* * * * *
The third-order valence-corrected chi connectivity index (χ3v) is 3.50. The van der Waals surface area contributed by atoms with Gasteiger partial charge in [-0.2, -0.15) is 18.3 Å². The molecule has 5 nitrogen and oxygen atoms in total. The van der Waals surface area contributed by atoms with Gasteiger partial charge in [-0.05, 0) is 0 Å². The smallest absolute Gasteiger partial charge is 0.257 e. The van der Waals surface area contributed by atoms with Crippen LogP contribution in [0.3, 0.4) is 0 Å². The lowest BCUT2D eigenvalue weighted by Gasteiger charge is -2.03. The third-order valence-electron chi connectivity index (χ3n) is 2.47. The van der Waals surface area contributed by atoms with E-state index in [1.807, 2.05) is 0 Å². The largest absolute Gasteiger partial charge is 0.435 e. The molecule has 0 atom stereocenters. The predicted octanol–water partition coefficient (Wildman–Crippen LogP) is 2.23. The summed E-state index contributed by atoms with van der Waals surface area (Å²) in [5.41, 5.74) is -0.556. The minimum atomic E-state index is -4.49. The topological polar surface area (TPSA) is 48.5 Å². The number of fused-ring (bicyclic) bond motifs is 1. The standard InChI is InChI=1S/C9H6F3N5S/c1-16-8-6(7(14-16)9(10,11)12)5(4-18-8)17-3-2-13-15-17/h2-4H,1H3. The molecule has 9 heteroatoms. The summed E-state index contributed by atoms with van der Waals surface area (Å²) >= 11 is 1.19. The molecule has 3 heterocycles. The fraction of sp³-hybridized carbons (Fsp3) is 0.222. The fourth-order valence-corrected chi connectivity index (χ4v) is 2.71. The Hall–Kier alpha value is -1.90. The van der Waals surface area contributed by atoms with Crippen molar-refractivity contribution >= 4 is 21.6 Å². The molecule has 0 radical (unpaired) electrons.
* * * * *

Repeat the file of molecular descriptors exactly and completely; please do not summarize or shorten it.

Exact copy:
The third-order valence-corrected chi connectivity index (χ3v) is 3.50. The van der Waals surface area contributed by atoms with Gasteiger partial charge in [-0.2, -0.15) is 18.3 Å². The molecule has 5 nitrogen and oxygen atoms in total. The van der Waals surface area contributed by atoms with Gasteiger partial charge in [-0.05, 0) is 0 Å². The smallest absolute Gasteiger partial charge is 0.257 e. The van der Waals surface area contributed by atoms with Crippen LogP contribution in [0.3, 0.4) is 0 Å². The lowest BCUT2D eigenvalue weighted by Gasteiger charge is -2.03. The third-order valence-electron chi connectivity index (χ3n) is 2.47. The van der Waals surface area contributed by atoms with E-state index in [1.807, 2.05) is 0 Å². The largest absolute Gasteiger partial charge is 0.435 e. The molecule has 0 atom stereocenters. The predicted octanol–water partition coefficient (Wildman–Crippen LogP) is 2.23. The summed E-state index contributed by atoms with van der Waals surface area (Å²) in [5.41, 5.74) is -0.556. The minimum atomic E-state index is -4.49. The topological polar surface area (TPSA) is 48.5 Å². The number of fused-ring (bicyclic) bond motifs is 1. The standard InChI is InChI=1S/C9H6F3N5S/c1-16-8-6(7(14-16)9(10,11)12)5(4-18-8)17-3-2-13-15-17/h2-4H,1H3. The molecule has 9 heteroatoms. The summed E-state index contributed by atoms with van der Waals surface area (Å²) >= 11 is 1.19. The molecule has 3 heterocycles. The fraction of sp³-hybridized carbons (Fsp3) is 0.222. The fourth-order valence-corrected chi connectivity index (χ4v) is 2.71. The Hall–Kier alpha value is -1.90. The van der Waals surface area contributed by atoms with Crippen molar-refractivity contribution >= 4 is 21.6 Å². The molecule has 0 radical (unpaired) electrons.